After I watched it, I was pissed. The movie was incredibly long, slow paced – there weren’t that many major action sequences other than the famous helicopter raid, and I thought it was so gratuitous when they executed that poor cow at the end of the movie. But there was something about the build of Colonel Kurtz’s mystique and pure evil that still affected me. I hadn’t seen a movie before where a character perpetuated every scene of a film without actually meeting them until the final 30 minutes. Later I’d identify that this breaks a huge screenwriting convention – but certainly in the best way possible.

So after I let the film swim around in my brain for about a month, I watched it again. I knew there was something there that I just didn’tget. I ended up renting it about 5 or 6 times over the course of a year, never able to figure out what I was missing. Then I came to the realization that this Vietnam War movie wasn’t actually a Vietnam War movie. It simply took place in Vietnam during the war. History just gave the film a unique backdrop.

Finally around the 7th viewing, it clicked. This movie was about the evil that lurks within every man, and how there’s a choice to engage the evil, or to obstruct it completely…with extreme prejudice…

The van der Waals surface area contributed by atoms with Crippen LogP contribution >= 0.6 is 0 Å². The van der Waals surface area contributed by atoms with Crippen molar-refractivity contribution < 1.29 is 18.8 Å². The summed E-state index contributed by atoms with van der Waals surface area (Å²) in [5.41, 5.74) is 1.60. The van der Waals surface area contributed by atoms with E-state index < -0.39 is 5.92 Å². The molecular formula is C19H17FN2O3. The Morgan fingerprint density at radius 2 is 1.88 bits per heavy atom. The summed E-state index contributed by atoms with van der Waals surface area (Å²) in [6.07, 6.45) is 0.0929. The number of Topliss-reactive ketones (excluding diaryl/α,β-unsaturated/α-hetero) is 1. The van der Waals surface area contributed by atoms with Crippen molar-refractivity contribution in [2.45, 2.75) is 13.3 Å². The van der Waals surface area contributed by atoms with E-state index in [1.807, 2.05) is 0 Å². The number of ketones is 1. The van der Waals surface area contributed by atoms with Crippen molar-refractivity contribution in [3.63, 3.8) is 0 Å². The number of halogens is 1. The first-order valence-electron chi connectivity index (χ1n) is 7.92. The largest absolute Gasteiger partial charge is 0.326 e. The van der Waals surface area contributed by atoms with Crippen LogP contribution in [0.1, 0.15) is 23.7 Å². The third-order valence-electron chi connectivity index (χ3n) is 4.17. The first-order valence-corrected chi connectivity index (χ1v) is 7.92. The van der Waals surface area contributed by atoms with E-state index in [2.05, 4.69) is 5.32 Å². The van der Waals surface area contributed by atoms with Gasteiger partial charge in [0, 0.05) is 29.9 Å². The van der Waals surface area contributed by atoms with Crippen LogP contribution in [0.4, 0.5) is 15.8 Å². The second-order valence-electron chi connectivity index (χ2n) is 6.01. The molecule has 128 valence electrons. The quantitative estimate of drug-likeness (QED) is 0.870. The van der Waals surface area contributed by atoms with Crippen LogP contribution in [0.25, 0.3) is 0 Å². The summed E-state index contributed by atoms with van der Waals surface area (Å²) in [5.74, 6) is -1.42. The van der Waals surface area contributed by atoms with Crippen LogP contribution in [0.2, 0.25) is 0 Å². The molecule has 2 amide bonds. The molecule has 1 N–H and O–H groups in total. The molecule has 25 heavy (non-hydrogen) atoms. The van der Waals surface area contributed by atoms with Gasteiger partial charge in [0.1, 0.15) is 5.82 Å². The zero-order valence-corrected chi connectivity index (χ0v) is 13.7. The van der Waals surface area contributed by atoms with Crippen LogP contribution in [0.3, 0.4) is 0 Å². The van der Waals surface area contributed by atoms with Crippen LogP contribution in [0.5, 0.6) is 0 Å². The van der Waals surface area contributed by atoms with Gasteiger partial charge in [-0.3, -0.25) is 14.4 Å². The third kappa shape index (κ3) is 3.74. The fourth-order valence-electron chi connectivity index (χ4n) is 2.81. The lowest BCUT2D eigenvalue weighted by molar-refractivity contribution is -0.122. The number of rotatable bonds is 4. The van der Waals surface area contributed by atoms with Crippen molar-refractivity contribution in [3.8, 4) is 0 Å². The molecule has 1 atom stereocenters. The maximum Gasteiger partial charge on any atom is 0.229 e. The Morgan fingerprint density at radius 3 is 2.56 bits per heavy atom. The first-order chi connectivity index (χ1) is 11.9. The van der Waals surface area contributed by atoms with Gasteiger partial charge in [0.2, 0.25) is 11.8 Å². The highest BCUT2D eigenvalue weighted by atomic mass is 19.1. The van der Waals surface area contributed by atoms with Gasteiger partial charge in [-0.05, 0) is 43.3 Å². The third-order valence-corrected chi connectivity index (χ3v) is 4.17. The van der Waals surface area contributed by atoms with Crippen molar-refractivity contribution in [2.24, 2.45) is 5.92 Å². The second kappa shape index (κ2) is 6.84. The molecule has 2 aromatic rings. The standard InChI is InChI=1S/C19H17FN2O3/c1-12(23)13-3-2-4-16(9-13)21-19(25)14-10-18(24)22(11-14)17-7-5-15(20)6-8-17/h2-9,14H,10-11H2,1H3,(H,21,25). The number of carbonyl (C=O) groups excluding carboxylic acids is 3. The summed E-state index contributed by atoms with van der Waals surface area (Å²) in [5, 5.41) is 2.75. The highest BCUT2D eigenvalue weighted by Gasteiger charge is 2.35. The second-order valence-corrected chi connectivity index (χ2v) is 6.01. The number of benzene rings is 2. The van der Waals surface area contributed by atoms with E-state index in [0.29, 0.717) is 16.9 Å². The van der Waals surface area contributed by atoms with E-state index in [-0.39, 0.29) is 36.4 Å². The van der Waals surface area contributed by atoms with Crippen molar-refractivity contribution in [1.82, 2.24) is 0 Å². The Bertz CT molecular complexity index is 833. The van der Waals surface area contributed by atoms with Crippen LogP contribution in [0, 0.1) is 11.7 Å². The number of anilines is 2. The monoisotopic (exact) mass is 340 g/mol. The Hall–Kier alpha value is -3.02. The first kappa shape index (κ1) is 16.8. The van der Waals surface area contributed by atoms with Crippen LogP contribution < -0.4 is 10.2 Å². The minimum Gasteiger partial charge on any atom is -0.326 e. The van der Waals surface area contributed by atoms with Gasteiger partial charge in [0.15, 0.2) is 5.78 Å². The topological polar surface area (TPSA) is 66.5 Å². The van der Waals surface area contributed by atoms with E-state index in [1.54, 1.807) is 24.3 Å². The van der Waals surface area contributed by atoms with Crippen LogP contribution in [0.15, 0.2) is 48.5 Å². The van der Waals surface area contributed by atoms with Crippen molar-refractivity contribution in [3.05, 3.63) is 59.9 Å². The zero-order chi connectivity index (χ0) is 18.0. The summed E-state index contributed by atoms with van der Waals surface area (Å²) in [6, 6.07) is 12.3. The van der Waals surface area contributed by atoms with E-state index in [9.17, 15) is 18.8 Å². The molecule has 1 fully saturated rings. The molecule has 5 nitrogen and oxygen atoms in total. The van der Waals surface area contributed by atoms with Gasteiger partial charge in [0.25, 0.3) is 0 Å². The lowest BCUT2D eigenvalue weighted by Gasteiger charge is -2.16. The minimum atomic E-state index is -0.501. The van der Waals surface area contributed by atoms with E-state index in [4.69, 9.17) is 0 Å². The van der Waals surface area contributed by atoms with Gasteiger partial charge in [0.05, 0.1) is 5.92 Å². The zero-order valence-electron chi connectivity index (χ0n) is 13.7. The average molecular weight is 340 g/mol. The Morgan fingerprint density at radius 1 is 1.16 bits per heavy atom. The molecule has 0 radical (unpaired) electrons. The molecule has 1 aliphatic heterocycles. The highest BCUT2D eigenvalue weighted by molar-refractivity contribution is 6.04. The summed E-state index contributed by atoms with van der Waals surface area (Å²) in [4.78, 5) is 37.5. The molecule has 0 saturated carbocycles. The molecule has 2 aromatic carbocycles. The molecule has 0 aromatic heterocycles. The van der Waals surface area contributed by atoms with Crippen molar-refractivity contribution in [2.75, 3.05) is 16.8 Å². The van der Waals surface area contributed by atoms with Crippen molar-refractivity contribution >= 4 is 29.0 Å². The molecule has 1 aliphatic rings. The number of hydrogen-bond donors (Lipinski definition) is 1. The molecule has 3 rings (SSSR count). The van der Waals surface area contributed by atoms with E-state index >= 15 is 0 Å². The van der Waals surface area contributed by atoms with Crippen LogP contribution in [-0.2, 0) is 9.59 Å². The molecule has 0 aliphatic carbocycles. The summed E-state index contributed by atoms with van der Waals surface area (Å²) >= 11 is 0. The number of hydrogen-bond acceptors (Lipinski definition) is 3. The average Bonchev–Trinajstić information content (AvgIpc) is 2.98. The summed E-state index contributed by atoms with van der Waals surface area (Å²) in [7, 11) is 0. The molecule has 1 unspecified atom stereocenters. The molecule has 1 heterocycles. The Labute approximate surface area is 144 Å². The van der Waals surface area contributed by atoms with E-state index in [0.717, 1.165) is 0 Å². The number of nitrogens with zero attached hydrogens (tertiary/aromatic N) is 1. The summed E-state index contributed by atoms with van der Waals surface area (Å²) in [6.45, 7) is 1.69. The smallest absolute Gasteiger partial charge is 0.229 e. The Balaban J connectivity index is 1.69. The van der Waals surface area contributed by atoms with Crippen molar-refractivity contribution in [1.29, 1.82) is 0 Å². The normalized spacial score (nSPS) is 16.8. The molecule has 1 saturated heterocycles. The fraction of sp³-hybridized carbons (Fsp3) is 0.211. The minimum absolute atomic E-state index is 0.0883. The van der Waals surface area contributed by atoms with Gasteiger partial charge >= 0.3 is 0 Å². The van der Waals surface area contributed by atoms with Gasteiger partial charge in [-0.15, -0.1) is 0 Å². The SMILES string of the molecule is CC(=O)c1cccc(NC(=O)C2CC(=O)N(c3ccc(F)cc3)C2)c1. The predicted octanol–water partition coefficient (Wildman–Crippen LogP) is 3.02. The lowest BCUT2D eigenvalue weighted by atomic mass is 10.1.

I could go on and on about Apocalypse, but I’ll spare you. The point is that I wrote about these films because of their long term effect over me.

And the whole reason for bringing this up…

Are there films like these anymore? In the past ten years I can only think of a handful of films that seem like they could this kind of potency. For me:

Traffic, Sin City, No Country for Old Men, There Will Be Blood, The Wrestler, Disctrict 9

Even these films are really genre “revisits” – they pull so much of their effect from a number of classic films and smoosh them together in an incredible way. But still… will we see anymore films that truly move us in inexplicable ways? I just don’t know.

I want your thoughts. More so, I want to know the films that have fucked up your world in the most potent ways possible.

Alright, I’m done.